February is Black History Month, and for the eighth year in a row, the Ohio Statehouse is hosting a Living History series to celebrate African-American figures from history. The series, put on by We’ve Known Rivers, revolves around the stories of four inspiring individuals: Rosa Parks, Paul Laurence Dunbar, Henry “Box” Brown, and George Washington Williams.
We’ve Known Rivers is an organization of teaching artists that share the history of the black experience in the United States. Each Tuesday from 12:00-1:00 PM this February, an artist portrays one of these historical figures in an intimate, storytelling performance. These events take place in the Ohio Statehouse Atrium, and the space really gives the feeling that history has come alive in the capitol.
On February 7th, I watched as Dr. Annette Jefferson portrayed Bea Black, a fictional character that she imagines living next door to Rosa Parks during the time of the Montgomery Bus Boycott. Through this character’s eyes, Dr. Jefferson explored the experience of living in Montgomery during the Jim Crow segregation laws. She imagines herself as a little girl next to Rosa Parks as she refused to give up her seat to a white man on that famous bus ride. In her performance, she traces the history of Jim Crow as a slow burn, as a building pressure that eventually boiled over into a bus boycott and a nationwide movement.
What struck me the most about this performance was the focus on a “modern civil rights movement.” Dr. Jefferson emphasized the continuous struggle for equal rights from landing in the 17th century in Jamestown to the present, stopping along the way to focus on Rosa Parks and Montgomery, Alabama. She stressed that Rosa Parks was an ordinary person, a quiet woman with an inner strength that found the courage to stand up for justice. Sharing and remembering these stories from the past, Dr. Jefferson said, ensures that we won’t repeat the mistakes of the past.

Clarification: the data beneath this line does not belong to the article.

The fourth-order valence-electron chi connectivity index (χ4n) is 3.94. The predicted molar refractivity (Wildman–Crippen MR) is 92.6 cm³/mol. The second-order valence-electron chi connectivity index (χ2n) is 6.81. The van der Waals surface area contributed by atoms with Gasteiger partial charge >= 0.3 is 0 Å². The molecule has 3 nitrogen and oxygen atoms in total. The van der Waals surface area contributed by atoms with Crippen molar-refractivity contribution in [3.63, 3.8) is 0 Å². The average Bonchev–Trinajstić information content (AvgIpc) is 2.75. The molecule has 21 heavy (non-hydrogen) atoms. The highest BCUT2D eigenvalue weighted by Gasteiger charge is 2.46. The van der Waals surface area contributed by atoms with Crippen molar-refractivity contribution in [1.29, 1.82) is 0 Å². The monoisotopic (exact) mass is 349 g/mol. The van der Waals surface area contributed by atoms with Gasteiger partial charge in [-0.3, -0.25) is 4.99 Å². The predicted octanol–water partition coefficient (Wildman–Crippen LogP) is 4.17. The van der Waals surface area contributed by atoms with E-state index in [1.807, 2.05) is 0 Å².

In the Map Room of the Statehouse, a small exhibit entitled, “The Power of One,” honors Rosa Parks during the entire month of February. Students were asked to submit artwork showing what a kind or courageous act could look like to prove that ordinary people can do extraordinary things to stand up for what’s right. After the performance, we asked Dr. Annette Jefferson a few questions about why these performances are so important.
In case you can’t make the performances, they are all streamed live on OhioChannel.org. Show your children, your students, your coworkers or your family and celebrate Black History Month by learning more about how history can impact the present.
Here’s the schedule for the rest of the series:
February 14: Paul Laurence Dunbar, “The Poet and His Song” presented by Anthony Gibbs
February 21: Magician, “Professor Henry ‘Box’ Brown” presented by Rory Rennick
February 28: George Washington Williams, “The first African-American Ohio state representative” presented by Anthony Gibbs